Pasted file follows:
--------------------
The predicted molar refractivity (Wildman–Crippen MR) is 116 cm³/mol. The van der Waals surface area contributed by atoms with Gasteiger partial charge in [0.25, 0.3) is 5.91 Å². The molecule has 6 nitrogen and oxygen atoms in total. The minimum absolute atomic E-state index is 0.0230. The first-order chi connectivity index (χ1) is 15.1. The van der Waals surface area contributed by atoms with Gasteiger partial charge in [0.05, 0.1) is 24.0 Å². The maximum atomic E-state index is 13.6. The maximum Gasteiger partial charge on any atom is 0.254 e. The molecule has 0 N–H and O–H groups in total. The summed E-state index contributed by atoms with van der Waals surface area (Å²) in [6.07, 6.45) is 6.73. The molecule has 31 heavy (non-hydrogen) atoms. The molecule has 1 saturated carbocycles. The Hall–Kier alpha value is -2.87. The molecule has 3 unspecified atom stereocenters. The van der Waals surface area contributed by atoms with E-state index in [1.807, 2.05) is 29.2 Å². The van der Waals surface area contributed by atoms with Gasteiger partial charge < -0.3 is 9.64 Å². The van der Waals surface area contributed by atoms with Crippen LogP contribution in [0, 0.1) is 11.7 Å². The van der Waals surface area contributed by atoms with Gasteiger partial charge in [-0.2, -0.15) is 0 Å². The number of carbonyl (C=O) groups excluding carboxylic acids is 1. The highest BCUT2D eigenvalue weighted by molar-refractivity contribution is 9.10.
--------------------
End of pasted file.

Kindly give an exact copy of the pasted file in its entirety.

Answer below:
The predicted molar refractivity (Wildman–Crippen MR) is 116 cm³/mol. The van der Waals surface area contributed by atoms with Gasteiger partial charge in [0.25, 0.3) is 5.91 Å². The molecule has 6 nitrogen and oxygen atoms in total. The minimum absolute atomic E-state index is 0.0230. The first-order chi connectivity index (χ1) is 15.1. The van der Waals surface area contributed by atoms with Gasteiger partial charge in [0.05, 0.1) is 24.0 Å². The maximum atomic E-state index is 13.6. The maximum Gasteiger partial charge on any atom is 0.254 e. The molecule has 0 N–H and O–H groups in total. The summed E-state index contributed by atoms with van der Waals surface area (Å²) in [6.07, 6.45) is 6.73. The molecule has 31 heavy (non-hydrogen) atoms. The molecule has 1 saturated carbocycles. The Hall–Kier alpha value is -2.87. The molecule has 3 unspecified atom stereocenters. The van der Waals surface area contributed by atoms with E-state index in [1.807, 2.05) is 29.2 Å². The van der Waals surface area contributed by atoms with Gasteiger partial charge < -0.3 is 9.64 Å². The van der Waals surface area contributed by atoms with Crippen LogP contribution in [0, 0.1) is 11.7 Å². The van der Waals surface area contributed by atoms with Gasteiger partial charge in [-0.2, -0.15) is 0 Å². The number of carbonyl (C=O) groups excluding carboxylic acids is 1. The highest BCUT2D eigenvalue weighted by molar-refractivity contribution is 9.10.